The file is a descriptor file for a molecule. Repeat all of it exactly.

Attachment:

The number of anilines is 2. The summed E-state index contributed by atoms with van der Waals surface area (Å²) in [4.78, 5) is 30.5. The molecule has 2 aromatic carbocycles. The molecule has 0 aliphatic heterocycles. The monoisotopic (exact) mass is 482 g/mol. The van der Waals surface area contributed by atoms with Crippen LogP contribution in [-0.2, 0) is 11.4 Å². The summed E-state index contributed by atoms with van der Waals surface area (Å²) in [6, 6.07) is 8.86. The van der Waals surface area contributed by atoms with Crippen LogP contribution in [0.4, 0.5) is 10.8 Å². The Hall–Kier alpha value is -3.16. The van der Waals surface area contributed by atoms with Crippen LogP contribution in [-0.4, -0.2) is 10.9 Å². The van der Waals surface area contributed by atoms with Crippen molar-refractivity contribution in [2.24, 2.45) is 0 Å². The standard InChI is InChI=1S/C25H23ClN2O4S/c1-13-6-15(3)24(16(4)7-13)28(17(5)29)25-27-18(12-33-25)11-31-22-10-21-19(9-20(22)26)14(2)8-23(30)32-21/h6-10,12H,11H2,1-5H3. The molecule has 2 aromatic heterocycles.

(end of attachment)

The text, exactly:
The number of anilines is 2. The summed E-state index contributed by atoms with van der Waals surface area (Å²) in [4.78, 5) is 30.5. The molecule has 2 aromatic carbocycles. The molecule has 0 aliphatic heterocycles. The monoisotopic (exact) mass is 482 g/mol. The van der Waals surface area contributed by atoms with Crippen LogP contribution in [-0.2, 0) is 11.4 Å². The summed E-state index contributed by atoms with van der Waals surface area (Å²) in [6, 6.07) is 8.86. The van der Waals surface area contributed by atoms with Crippen LogP contribution in [0.4, 0.5) is 10.8 Å². The Hall–Kier alpha value is -3.16. The van der Waals surface area contributed by atoms with Crippen LogP contribution in [-0.4, -0.2) is 10.9 Å². The van der Waals surface area contributed by atoms with Crippen molar-refractivity contribution in [2.24, 2.45) is 0 Å². The standard InChI is InChI=1S/C25H23ClN2O4S/c1-13-6-15(3)24(16(4)7-13)28(17(5)29)25-27-18(12-33-25)11-31-22-10-21-19(9-20(22)26)14(2)8-23(30)32-21/h6-10,12H,11H2,1-5H3. The molecule has 2 aromatic heterocycles.